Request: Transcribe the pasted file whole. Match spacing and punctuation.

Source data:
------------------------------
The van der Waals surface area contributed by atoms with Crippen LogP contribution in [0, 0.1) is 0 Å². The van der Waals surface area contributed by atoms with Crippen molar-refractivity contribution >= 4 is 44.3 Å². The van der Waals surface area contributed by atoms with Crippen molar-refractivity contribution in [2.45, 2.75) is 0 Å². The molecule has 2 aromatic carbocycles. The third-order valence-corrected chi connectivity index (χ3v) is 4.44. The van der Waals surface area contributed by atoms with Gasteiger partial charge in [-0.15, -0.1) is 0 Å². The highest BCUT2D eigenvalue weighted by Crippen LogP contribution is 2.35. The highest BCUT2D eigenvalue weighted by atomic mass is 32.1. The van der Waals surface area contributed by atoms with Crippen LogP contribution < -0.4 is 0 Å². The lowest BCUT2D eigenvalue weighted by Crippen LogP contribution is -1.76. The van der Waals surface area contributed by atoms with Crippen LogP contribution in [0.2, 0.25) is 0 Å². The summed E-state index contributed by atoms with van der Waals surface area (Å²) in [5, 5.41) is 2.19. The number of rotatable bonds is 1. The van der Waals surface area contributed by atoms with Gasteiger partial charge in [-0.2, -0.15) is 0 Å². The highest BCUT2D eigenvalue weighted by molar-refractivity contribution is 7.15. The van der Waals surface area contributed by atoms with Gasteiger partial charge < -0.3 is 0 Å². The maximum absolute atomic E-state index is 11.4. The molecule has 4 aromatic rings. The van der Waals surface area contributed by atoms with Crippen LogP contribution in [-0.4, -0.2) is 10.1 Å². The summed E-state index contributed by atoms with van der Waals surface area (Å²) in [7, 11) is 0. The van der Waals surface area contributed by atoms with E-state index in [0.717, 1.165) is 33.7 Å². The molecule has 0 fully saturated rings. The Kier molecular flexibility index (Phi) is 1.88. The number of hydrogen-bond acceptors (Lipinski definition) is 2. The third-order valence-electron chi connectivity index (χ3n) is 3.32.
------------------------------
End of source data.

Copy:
The van der Waals surface area contributed by atoms with Crippen LogP contribution in [0, 0.1) is 0 Å². The van der Waals surface area contributed by atoms with Crippen molar-refractivity contribution >= 4 is 44.3 Å². The van der Waals surface area contributed by atoms with Crippen molar-refractivity contribution in [2.45, 2.75) is 0 Å². The molecule has 2 aromatic carbocycles. The third-order valence-corrected chi connectivity index (χ3v) is 4.44. The van der Waals surface area contributed by atoms with Gasteiger partial charge in [-0.15, -0.1) is 0 Å². The highest BCUT2D eigenvalue weighted by Crippen LogP contribution is 2.35. The highest BCUT2D eigenvalue weighted by atomic mass is 32.1. The van der Waals surface area contributed by atoms with Crippen LogP contribution < -0.4 is 0 Å². The lowest BCUT2D eigenvalue weighted by Crippen LogP contribution is -1.76. The van der Waals surface area contributed by atoms with Crippen LogP contribution in [0.2, 0.25) is 0 Å². The summed E-state index contributed by atoms with van der Waals surface area (Å²) in [5, 5.41) is 2.19. The number of rotatable bonds is 1. The van der Waals surface area contributed by atoms with Gasteiger partial charge in [-0.2, -0.15) is 0 Å². The highest BCUT2D eigenvalue weighted by molar-refractivity contribution is 7.15. The van der Waals surface area contributed by atoms with Gasteiger partial charge < -0.3 is 0 Å². The maximum absolute atomic E-state index is 11.4. The molecule has 4 aromatic rings. The van der Waals surface area contributed by atoms with Crippen LogP contribution in [-0.4, -0.2) is 10.1 Å². The summed E-state index contributed by atoms with van der Waals surface area (Å²) in [7, 11) is 0. The van der Waals surface area contributed by atoms with E-state index in [0.717, 1.165) is 33.7 Å². The molecule has 0 fully saturated rings. The Kier molecular flexibility index (Phi) is 1.88. The number of hydrogen-bond acceptors (Lipinski definition) is 2. The third-order valence-electron chi connectivity index (χ3n) is 3.32.